With summer coming in, the street food events are taking off.

Last night saw the launch of the 2Funky Street Kitchen, a new venture from the 2 Funky bar complex on Braunstone Gate. It’s got a lot going for it, including a large indoor bar and a large covered outdoor area right over the canal. This is great right now for cooing over squadrons of swans and cygnets, ducks and ducklings, but sadly you are also looking out over jettisoned bottles, fagends and assorted other litter. Last night saw Derby-based El Contador offering tacos, made from cornmeal on the night – I had their chicken mole which was an outstanding little morsel that put much UK Mexican food I’ve had to shame.

So during June there will be events on Fridays and Saturdays including Martin Brothers Pizza on 7th, Carribbean barbecue on 21st and El Contador again on 28th. Other special events include a “bottomless bubbles and bao brunch” on 15th. To be honest, I don’t think I’m 2Funky’s key demographic and it was all a bit loud for me but if you’re more of a party animal this could be just the thing for you. Check out the 2Funky website for full details.

Elsewhere there’s good news that Bobby Ananta, the ever-cheerful stalwart from St Martin’s and Crafty, is back from a spell back home in Java and has an Indonesian streetfood night planned at Crafty for 12 June. It’ll be a no-bookings evening and I’ve no menu details yet, but Bobby is a super chef – his rendang is jaw-dropping – and I’m confident it’ll be great.

Of course work continues across St Martin’s on Mowgli, the classy Indian streetfood chain which should be opening “late summer”. More good news for the square is that the former Grillstock unit has been taken and while details are currently super-secret, I’m told it will be a great addition for Leicester. And one last thing, another informal mini-chain Indian restaurant arrives shortly with Tamatanga, whom many will know from Nottingham, opening on Shires Walk in Highcross in Mid-June.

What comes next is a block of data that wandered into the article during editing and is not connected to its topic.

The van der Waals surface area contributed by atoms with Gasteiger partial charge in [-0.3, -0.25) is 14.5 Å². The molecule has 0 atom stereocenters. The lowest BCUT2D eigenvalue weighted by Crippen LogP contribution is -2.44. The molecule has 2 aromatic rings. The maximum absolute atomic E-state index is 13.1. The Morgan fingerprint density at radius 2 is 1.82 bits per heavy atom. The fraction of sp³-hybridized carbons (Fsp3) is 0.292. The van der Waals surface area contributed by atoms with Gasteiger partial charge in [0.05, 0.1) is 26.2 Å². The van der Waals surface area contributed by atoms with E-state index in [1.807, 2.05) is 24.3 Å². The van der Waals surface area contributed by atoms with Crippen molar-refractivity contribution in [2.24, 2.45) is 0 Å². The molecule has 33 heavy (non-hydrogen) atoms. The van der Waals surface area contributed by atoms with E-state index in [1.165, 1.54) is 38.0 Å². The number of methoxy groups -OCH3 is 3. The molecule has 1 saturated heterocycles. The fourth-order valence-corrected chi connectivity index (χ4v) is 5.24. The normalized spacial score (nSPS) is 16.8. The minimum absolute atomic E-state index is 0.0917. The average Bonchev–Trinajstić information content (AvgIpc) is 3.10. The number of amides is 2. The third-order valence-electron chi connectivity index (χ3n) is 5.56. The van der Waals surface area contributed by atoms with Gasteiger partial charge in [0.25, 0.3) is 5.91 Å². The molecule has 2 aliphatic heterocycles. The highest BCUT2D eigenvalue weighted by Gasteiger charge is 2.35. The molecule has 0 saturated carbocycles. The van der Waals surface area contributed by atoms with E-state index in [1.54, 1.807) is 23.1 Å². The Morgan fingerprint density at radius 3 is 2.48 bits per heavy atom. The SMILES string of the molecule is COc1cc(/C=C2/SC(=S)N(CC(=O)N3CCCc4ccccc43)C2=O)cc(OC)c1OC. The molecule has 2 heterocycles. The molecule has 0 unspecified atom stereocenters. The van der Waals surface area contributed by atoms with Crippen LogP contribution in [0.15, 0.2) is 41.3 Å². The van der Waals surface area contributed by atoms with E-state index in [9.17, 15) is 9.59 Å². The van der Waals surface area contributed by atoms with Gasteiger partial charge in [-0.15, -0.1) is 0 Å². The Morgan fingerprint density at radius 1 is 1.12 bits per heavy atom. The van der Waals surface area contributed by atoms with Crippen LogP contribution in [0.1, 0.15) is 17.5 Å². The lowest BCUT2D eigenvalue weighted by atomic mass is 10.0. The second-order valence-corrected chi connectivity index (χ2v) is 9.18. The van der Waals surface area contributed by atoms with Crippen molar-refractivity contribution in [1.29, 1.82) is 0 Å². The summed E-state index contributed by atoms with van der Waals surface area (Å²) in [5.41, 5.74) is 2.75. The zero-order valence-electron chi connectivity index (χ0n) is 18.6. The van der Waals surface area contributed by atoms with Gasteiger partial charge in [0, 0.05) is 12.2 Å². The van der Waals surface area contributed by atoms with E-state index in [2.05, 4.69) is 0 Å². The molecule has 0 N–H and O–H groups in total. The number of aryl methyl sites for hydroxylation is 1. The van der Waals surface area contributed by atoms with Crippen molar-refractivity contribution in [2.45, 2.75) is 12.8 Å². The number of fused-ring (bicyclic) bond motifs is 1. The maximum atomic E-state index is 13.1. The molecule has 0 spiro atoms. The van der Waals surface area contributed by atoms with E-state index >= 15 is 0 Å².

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Just to keep things ticking over here, I thought I’d mention a couple of – very different – wines I’ve tried recently.

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Froggy assesses Rothley Wine’s King Richard

As this is a Leicestershire blog, I was very keen to try a bottle of King Richard – a dry white wine made here in Leicestershire by Rothley Wine. The grapes are new ones to me – allegedly 77 per cent Solaris and 33 per cent Siegerrede (I know, someone’s maths or proofreading needs improving). English wines are improving at breakneck pace – the wines made by Chapel Down for example, on the chalk downs of Kent and Sussex are superb and their operation in Tenterden is highly professional. Leicestershire is 150 miles further north and notwithstanding global warming this is marginal territory.  But Rothley have done a fine job of building their operation with the support of local people.

So, King Richard 2015. First off – it’s really pretty good. The makers say it’s in the style of a gewurztraminer and suggest flavours of melon, grapefruit and ginger – and I get all of that. But as well as those brighter, zingy flavours there was also a whiff of the farmyard that I found off-putting. Some may like some funk in their wines but while I was more than happy to finish off the bottle, it was enough for me to think at £11.50 a bottle it was an interesting experiment rather than “get a case in”. Unfair maybe to compare to similar wines of established areas such as Alsace or the Loire, and you can certainly be disappointed with wines from those regions, but we’re not there yet.  Definitely worth supporting though because English wines can, and I am sure will, continue to improve in years to come.

My second bottle I’m only recommending because I’ve bought all the bottles I can find already.   Lidl’s Wine Tour selections are available for a couple of months on a “when it’s gone, it’s gone” basis and often feature wines from just outside top appelations which come in between around £5 and £9. They are always worth a try, but rarely prove anything other than you get what you pay for. However I do think their Selone Negroamaro from Puglia is truly spectacular value at £5.69.  Coming in at a hefty 14.5 per cent it has gentle but firm tannins and a depth of fruit, spice and vanilla that is rare at this price point. It can be drunk on it’s own but is super with red meat or cheese.

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Froggy assesses Lidl’s Selone Negroamaro

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